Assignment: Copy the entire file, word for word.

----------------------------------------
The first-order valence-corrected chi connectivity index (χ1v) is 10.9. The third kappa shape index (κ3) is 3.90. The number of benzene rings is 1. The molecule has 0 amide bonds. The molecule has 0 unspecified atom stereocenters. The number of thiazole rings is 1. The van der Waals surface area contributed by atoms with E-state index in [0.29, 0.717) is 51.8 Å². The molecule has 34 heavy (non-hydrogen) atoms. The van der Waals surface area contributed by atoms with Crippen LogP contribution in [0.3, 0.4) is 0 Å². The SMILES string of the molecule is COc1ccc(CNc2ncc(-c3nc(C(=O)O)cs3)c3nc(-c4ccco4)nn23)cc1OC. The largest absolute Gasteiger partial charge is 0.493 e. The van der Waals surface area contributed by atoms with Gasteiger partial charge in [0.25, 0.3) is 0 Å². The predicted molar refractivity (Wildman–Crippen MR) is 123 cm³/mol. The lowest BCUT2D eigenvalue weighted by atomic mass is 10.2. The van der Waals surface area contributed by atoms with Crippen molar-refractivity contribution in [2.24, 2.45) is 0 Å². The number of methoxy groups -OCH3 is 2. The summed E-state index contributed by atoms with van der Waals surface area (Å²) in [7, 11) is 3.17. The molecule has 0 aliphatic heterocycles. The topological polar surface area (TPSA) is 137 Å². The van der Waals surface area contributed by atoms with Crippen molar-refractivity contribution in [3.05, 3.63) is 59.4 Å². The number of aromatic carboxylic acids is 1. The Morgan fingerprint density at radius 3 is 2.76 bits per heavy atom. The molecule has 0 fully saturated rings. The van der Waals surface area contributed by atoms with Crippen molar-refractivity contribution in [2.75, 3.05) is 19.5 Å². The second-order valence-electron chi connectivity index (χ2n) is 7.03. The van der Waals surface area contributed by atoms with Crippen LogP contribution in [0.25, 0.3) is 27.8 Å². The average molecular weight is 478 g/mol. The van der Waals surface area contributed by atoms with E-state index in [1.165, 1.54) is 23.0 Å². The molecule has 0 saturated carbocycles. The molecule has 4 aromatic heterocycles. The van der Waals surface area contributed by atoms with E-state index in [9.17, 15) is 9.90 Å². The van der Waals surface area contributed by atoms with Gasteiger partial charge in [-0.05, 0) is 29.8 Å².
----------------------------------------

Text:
The first-order valence-corrected chi connectivity index (χ1v) is 10.9. The third kappa shape index (κ3) is 3.90. The number of benzene rings is 1. The molecule has 0 amide bonds. The molecule has 0 unspecified atom stereocenters. The number of thiazole rings is 1. The van der Waals surface area contributed by atoms with E-state index in [0.29, 0.717) is 51.8 Å². The molecule has 34 heavy (non-hydrogen) atoms. The van der Waals surface area contributed by atoms with Crippen LogP contribution in [0.3, 0.4) is 0 Å². The SMILES string of the molecule is COc1ccc(CNc2ncc(-c3nc(C(=O)O)cs3)c3nc(-c4ccco4)nn23)cc1OC. The largest absolute Gasteiger partial charge is 0.493 e. The van der Waals surface area contributed by atoms with Gasteiger partial charge in [0.25, 0.3) is 0 Å². The predicted molar refractivity (Wildman–Crippen MR) is 123 cm³/mol. The lowest BCUT2D eigenvalue weighted by atomic mass is 10.2. The van der Waals surface area contributed by atoms with Crippen molar-refractivity contribution in [2.24, 2.45) is 0 Å². The number of methoxy groups -OCH3 is 2. The summed E-state index contributed by atoms with van der Waals surface area (Å²) in [7, 11) is 3.17. The molecule has 0 aliphatic heterocycles. The topological polar surface area (TPSA) is 137 Å². The van der Waals surface area contributed by atoms with Crippen molar-refractivity contribution in [3.05, 3.63) is 59.4 Å². The number of aromatic carboxylic acids is 1. The Morgan fingerprint density at radius 3 is 2.76 bits per heavy atom. The molecule has 0 fully saturated rings. The van der Waals surface area contributed by atoms with Crippen molar-refractivity contribution in [2.75, 3.05) is 19.5 Å². The second-order valence-electron chi connectivity index (χ2n) is 7.03. The van der Waals surface area contributed by atoms with Crippen LogP contribution in [0.25, 0.3) is 27.8 Å². The average molecular weight is 478 g/mol. The van der Waals surface area contributed by atoms with E-state index in [1.165, 1.54) is 23.0 Å². The molecule has 0 saturated carbocycles. The molecule has 4 aromatic heterocycles. The van der Waals surface area contributed by atoms with E-state index in [9.17, 15) is 9.90 Å². The van der Waals surface area contributed by atoms with Gasteiger partial charge in [-0.05, 0) is 29.8 Å².